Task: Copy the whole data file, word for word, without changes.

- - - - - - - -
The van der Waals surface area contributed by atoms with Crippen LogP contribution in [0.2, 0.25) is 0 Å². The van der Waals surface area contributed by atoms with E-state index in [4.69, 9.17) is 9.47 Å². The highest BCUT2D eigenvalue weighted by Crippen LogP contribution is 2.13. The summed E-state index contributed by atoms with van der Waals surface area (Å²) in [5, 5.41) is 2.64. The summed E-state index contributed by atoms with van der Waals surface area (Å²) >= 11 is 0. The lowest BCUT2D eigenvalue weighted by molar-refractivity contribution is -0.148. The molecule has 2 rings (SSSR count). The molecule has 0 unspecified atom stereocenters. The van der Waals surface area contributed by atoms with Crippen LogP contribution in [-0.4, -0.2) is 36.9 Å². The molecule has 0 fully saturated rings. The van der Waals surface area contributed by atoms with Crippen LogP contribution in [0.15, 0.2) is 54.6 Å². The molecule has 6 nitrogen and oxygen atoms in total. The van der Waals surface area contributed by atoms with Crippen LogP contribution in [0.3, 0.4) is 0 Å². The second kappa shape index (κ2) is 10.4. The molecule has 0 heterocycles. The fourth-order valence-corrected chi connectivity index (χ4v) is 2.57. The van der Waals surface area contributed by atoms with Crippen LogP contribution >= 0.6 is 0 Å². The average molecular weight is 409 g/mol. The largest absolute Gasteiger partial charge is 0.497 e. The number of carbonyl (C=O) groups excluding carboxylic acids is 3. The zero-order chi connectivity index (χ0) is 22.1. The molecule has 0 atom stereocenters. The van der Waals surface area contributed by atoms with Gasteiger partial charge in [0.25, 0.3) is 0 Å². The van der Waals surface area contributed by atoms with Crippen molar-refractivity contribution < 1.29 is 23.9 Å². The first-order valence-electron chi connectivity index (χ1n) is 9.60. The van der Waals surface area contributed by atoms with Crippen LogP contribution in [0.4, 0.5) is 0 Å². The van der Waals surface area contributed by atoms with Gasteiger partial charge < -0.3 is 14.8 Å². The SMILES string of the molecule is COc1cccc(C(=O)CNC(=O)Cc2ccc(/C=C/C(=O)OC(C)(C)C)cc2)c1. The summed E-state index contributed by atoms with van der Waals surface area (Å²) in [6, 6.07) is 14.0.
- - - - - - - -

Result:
The van der Waals surface area contributed by atoms with Crippen LogP contribution in [0.2, 0.25) is 0 Å². The van der Waals surface area contributed by atoms with E-state index in [4.69, 9.17) is 9.47 Å². The highest BCUT2D eigenvalue weighted by Crippen LogP contribution is 2.13. The summed E-state index contributed by atoms with van der Waals surface area (Å²) in [5, 5.41) is 2.64. The summed E-state index contributed by atoms with van der Waals surface area (Å²) >= 11 is 0. The lowest BCUT2D eigenvalue weighted by molar-refractivity contribution is -0.148. The molecule has 2 rings (SSSR count). The molecule has 0 unspecified atom stereocenters. The van der Waals surface area contributed by atoms with Crippen LogP contribution in [-0.4, -0.2) is 36.9 Å². The molecule has 0 fully saturated rings. The van der Waals surface area contributed by atoms with Crippen LogP contribution in [0.15, 0.2) is 54.6 Å². The molecule has 6 nitrogen and oxygen atoms in total. The van der Waals surface area contributed by atoms with Crippen LogP contribution in [0.3, 0.4) is 0 Å². The second kappa shape index (κ2) is 10.4. The molecule has 0 heterocycles. The fourth-order valence-corrected chi connectivity index (χ4v) is 2.57. The van der Waals surface area contributed by atoms with Crippen LogP contribution >= 0.6 is 0 Å². The average molecular weight is 409 g/mol. The largest absolute Gasteiger partial charge is 0.497 e. The number of carbonyl (C=O) groups excluding carboxylic acids is 3. The zero-order chi connectivity index (χ0) is 22.1. The molecule has 0 atom stereocenters. The van der Waals surface area contributed by atoms with Gasteiger partial charge in [0.25, 0.3) is 0 Å². The van der Waals surface area contributed by atoms with Crippen molar-refractivity contribution < 1.29 is 23.9 Å². The first-order valence-electron chi connectivity index (χ1n) is 9.60. The van der Waals surface area contributed by atoms with Crippen LogP contribution in [0.4, 0.5) is 0 Å². The van der Waals surface area contributed by atoms with Gasteiger partial charge < -0.3 is 14.8 Å². The SMILES string of the molecule is COc1cccc(C(=O)CNC(=O)Cc2ccc(/C=C/C(=O)OC(C)(C)C)cc2)c1. The summed E-state index contributed by atoms with van der Waals surface area (Å²) in [6, 6.07) is 14.0.